Hear audio of our interview with Assemblywoman Lorena Gonzalez aired on KNSJ: click here

In exclusive interviews, ECM spoke with Assemblywoman Lorena Gonzalez and Chicano Federation leaders on the problems and potential solutions

By Briana Gomez

July 28, 2020 (San Diego’s East County) – After ECM’s special report on May 28 on the high rate of COVID-19 among local Latinos, the County of San Diego announced on July 21 that it is launching a new TV, radio, online and signage outreach campaign to the local Latino community aimed at overcoming information barriers on COVID-19. As of July 21, of more than 24,000 COVID-19 cases in our county with known race/ethnicity, about 60% are Hispanics or Latinos, yet Hispanics/Latinos make up only about 34% of the local population.

Audio: 


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LATINO CONSERVATION GROUPS URGE ACTION ON PANDEMIC, CLIMATE CHANGE

By Suzanne Potter

Reprinted from California News Service, originally published in June

Photo by Miriam Raftery: Grand Tetons National Park, Wyoming

July 17, 2020 (Sacramento) --  Latino conservation groups say battling the pandemic goes hand in hand with fighting climate change, because poor air quality exacerbated by climate change makes people more vulnerable to COVID-19.

Juanita Mora, CEO of the Chicago Allergy Center, said Latino communities are disproportionately affected by both the pandemic and poor air quality.


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'DREAMERS ARE HOME': SUPREME COURT REJECTS TRUMP EFFORT TO END DACA PROGRAM

"Today we celebrate and tomorrow we will continue to fight because Trump's attacks on the immigrant community must end."

By Julia Conley

Credit to Common Dreams, under a Creative Commons share with attribution license

Photo:  public domain image via Wikipedia

June 18, 2020 (Washington, D.C.) - Immigrant rights advocates celebrated a major victory Thursday morning as the U.S. Supreme Court ruled the Trump administration cannot end the Deferred Action for Childhood Arrivals program, which has allowed nearly 800,000 young immigrants, known as Dreamers, to live and work in the United States.


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CALIFORNIA COMMUNITY COLLEGES WIN SUIT ON BEHALF OF UNDOCUMENTED STUDENTS

By Mikhail Zinshteyn, CALmatters

CALmatters is an independent public interest journalism venture covering California state politics and government.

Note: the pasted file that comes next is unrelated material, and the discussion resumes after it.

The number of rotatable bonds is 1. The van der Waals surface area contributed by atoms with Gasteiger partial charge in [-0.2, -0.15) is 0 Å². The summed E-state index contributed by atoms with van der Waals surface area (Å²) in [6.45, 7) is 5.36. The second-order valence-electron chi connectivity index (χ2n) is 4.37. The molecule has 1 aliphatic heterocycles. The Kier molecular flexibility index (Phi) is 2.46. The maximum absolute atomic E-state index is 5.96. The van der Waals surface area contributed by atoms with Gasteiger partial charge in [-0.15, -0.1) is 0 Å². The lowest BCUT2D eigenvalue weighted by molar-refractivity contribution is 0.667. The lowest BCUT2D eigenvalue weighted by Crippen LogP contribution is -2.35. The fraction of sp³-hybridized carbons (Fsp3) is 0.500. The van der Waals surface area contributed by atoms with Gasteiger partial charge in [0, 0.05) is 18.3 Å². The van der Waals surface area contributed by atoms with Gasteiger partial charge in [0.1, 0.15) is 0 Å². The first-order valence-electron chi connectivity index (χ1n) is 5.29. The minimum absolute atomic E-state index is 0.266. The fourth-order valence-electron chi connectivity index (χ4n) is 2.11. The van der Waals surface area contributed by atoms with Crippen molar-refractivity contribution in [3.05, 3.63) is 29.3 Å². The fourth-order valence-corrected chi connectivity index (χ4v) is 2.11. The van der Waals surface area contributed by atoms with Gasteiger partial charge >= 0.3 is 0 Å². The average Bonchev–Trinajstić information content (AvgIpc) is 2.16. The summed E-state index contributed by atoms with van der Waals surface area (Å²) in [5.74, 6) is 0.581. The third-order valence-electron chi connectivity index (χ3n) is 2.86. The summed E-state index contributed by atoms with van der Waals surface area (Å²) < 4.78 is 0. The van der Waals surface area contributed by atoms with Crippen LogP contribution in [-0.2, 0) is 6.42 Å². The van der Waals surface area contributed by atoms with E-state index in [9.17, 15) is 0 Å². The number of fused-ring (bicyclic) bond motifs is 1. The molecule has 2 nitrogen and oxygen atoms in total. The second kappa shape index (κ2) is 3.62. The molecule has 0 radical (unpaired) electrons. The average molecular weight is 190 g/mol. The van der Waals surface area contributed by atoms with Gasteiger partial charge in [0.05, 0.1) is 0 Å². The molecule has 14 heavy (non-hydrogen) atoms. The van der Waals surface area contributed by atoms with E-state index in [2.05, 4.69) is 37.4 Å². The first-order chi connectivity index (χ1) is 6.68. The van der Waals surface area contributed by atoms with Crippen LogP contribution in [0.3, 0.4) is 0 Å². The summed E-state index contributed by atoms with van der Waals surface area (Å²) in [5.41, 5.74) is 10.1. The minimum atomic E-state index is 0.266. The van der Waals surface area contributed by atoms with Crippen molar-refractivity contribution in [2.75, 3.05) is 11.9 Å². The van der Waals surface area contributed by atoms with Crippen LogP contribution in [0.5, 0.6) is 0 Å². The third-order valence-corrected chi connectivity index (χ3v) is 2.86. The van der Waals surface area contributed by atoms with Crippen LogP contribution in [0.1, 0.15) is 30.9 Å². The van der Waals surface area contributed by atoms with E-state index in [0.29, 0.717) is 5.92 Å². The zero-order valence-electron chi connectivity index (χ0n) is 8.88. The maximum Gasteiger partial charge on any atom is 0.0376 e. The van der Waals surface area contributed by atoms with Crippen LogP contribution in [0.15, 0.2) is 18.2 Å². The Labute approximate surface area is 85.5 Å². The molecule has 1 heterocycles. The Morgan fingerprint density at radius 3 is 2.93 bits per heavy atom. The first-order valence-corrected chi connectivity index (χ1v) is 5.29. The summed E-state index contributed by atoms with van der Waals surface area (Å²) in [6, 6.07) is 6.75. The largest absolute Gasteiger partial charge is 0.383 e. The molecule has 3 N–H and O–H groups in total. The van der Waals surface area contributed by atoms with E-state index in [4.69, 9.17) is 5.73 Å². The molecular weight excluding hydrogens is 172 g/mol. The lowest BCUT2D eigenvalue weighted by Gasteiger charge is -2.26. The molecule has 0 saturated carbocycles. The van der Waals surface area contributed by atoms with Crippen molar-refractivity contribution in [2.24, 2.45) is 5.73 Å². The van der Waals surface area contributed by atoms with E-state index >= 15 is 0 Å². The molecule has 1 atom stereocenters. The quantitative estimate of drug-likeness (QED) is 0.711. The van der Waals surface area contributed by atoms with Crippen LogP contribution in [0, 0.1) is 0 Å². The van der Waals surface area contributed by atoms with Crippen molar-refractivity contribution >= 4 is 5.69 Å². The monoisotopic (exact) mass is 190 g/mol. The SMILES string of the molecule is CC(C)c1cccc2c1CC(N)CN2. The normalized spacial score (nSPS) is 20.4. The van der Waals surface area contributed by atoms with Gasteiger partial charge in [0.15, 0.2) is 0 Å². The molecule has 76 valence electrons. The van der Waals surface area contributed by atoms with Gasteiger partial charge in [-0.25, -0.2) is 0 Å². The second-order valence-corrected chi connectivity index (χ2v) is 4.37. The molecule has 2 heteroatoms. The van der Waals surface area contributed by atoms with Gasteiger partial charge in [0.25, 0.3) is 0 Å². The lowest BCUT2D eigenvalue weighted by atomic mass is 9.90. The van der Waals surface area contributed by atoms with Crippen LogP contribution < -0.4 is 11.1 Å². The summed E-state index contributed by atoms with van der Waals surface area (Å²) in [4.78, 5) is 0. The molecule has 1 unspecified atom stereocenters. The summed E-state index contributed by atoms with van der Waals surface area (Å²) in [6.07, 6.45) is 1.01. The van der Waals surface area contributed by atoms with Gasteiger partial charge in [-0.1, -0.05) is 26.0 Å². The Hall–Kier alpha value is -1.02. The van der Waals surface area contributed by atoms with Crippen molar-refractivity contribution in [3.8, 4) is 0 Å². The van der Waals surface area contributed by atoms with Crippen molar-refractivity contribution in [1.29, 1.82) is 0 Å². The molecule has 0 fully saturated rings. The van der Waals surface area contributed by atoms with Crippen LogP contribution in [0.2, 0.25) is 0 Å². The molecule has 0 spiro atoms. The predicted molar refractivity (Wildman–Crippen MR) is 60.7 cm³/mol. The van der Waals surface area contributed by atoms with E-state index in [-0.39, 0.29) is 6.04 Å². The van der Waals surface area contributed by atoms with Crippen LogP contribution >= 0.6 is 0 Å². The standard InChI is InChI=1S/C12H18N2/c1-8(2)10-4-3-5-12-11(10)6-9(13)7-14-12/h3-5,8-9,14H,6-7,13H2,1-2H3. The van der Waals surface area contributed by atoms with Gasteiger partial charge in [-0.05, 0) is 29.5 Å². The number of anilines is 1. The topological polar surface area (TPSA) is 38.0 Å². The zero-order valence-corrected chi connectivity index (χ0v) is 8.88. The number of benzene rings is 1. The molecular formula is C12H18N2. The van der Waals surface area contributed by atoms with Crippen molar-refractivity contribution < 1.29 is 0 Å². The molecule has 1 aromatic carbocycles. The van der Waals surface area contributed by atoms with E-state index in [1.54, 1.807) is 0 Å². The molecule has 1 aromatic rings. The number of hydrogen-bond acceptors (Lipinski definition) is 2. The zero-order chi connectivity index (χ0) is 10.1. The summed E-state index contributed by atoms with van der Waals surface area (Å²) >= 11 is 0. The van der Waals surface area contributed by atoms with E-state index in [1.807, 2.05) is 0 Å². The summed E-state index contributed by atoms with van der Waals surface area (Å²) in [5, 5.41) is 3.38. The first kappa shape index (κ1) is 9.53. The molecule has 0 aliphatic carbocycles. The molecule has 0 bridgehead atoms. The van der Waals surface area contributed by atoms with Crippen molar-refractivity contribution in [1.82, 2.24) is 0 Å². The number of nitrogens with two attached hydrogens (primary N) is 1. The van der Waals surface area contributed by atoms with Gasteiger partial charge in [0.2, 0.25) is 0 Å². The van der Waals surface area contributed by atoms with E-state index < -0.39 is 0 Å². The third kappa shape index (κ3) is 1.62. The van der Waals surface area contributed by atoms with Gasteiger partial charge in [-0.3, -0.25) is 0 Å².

Photo:  U.S. Secretary of Education Betsy DeVos speaks at CPAC in National Harbor, Maryland in 2018. Photo by Gage Skidmore via Flickr

June 18, 2020 (San Diego's East County) - A federal judge sided with California’s community colleges today in ruling that the Trump administration illegally restricted recent federal stimulus funds to as many as 800,000 students, including undocumented students.


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NEW SANDAG REPORT FINDS BLACKS AND HISPANIC COMMUNITIES HARDEST HIT BY HEALTH AND ECONOMIC CRISIS

Source: SANDAG

June 17, 2020 (San Diego) -- As the San Diego region’s labor market continues to experience an historic decline, Black and Hispanic communities are most impacted, according to a new SANDAG Data Science and Analytics report, “COVID-19 Impact on the San Diego Regional Economy: Black and Hispanic Communities Hardest Hit.”


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WHY ARE LATINOS DISPROPORTIONATELY IMPACTED BY COVID-19 IN SAN DIEGO COUNTY?

By Briana Gomez

Photo, left: Briana Gomez and her daughter, Aya, with masks from Chicanista Boutique, a Chicana-owned San Diego business

May 28, 2020 (San Diego) -- COVID-19 has plagued millions globally, hitting San Diego at over 5,000 cases according to recent CDC data. The virus has disproportionately impacted San Diego County’s Latino population.

According to the County of San Diego Health and Human Services Agency, 60 percent of COVID-19 positive tests in San Diego County are among Hispanic or Latinos. Equally troubling, CBS 8 reports that 41.1% of deaths locally are among Latinos.


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PANDEMIC STEALS MOST FROM IMMIGRANT WORKING WOMEN

By Jackie Botts | CALmatters

CALmatters is an independent public interest journalism venture covering California state politics and government.

Photo:  Nearly one in three non-citizen working women in California have lost their jobs during the pandemic, according to the study by UC Merced researchers. Photo via iStock.

May 23, 2020 (San Diego) - Early estimates indicate that the coronavirus pandemic has stolen jobs from non-citizen workers — including immigrants who have green cards, work visas or are undocumented — in California at higher rates than citizens. And women have suffered greater job loss than men. 


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HOW CALIFORNIA COMMUNITY COLLEGE FOUNDATIONS ARE TRYING TO HELP STUDENTS